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Plant species or flower colour diversity? Identifying the drivers of public and invertebrate response to designed annual meadows

Hoyle, Helen; Norton, Briony; Dunnett, Nigel; Richards, J. Paul; Russell, Jean M.; Warren, Philip


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Helen Hoyle
Senior Lecturer in Healthy Built Environments

Briony Norton

Nigel Dunnett

J. Paul Richards

Jean M. Russell

Philip Warren


© 2018 The Authors There is increasing evidence of the benefits of introducing urban meadows as an alternative to amenity mown grass in public greenspaces, both for biodiversity, and human wellbeing. Developing a better understanding of the meadow characteristics driving human and wildlife response is therefore critical. We addressed this by assessing public and invertebrate response to eight different annual meadow mixes defined by two levels of plant species diversity and two levels of colour diversity, sown in an urban park in Luton, UK, in April 2015. On-site questionnaires with the visiting public were conducted in July, August and September 2015. Invertebrate responses were assessed via contemporaneous visual surveys and one sweep net survey (August 2015). Flower colour diversity had effects on human aesthetic response and the response of pollinators such as bumblebees and hoverflies. Plant species diversity, however, was not a driver of human response with evidence that people used colour diversity as a cue to assessing species diversity. Plant species diversity did affect some invertebrates, with higher abundances of certain taxa in low species diversity meadows. Our findings indicate that if the priority for sown meadows is to maximise human aesthetic enjoyment and the abundance and diversity of observable invertebrates, particularly pollinators, managers of urban green infrastructure should prioritise high flower colour diversity mixes over those of high plant species diversity. Incorporating late-flowering non-native species such as Coreopsis tinctoria (plains coreopsis) can prolong the attractiveness of the meadows for people and availability of resources for pollinators and would therefore be beneficial.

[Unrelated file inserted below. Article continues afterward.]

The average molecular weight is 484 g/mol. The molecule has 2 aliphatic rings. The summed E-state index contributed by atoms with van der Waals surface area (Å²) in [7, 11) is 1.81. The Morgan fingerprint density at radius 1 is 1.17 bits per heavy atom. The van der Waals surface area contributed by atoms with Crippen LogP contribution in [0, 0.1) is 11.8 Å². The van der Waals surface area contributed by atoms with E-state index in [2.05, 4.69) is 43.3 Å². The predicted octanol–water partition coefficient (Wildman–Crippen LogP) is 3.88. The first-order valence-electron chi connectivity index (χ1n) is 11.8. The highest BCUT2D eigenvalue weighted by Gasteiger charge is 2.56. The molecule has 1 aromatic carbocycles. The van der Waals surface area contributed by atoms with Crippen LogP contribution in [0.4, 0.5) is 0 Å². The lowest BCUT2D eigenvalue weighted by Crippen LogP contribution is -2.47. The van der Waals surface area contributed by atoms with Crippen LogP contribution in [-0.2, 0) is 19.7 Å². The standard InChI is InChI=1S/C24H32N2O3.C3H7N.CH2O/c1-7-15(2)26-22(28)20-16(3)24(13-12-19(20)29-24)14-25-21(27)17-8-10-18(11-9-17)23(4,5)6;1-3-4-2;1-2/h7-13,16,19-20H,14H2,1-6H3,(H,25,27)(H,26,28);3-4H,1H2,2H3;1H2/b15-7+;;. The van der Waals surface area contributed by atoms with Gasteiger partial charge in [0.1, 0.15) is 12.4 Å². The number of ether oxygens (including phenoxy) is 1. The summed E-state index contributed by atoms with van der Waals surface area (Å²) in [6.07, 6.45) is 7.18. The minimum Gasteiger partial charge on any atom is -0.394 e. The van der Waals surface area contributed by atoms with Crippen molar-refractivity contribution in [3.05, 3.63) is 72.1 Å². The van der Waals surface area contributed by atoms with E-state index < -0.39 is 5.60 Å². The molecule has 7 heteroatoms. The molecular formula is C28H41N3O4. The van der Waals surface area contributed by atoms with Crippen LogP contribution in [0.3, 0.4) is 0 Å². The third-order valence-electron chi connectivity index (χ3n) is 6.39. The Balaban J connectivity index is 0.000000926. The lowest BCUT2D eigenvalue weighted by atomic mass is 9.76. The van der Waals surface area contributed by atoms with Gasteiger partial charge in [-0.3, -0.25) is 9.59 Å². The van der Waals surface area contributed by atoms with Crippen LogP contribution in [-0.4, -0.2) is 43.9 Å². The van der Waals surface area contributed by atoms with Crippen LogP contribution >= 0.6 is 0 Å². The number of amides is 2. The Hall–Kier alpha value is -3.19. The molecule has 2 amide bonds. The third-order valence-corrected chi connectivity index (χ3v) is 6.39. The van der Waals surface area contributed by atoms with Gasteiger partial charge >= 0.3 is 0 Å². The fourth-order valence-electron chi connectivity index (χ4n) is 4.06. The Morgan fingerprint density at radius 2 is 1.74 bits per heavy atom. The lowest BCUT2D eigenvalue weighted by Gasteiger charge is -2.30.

Hoyle, H., Norton, B., Dunnett, N., Richards, J. P., Russell, J. M., & Warren, P. (2018). Plant species or flower colour diversity? Identifying the drivers of public and invertebrate response to designed annual meadows. Landscape and Urban Planning, 180, 103-113.

Journal Article Type Article
Acceptance Date Aug 22, 2018
Online Publication Date Sep 1, 2018
Publication Date Dec 1, 2018
Deposit Date Sep 19, 2018
Publicly Available Date Sep 19, 2018
Journal Landscape and Urban Planning
Print ISSN 0169-2046
Publisher Elsevier
Peer Reviewed Peer Reviewed
Volume 180
Pages 103-113
Keywords urban meadows, green infrastructure, flower colour, diversity, plant species diversity, human aesthetic response, invertebrate response
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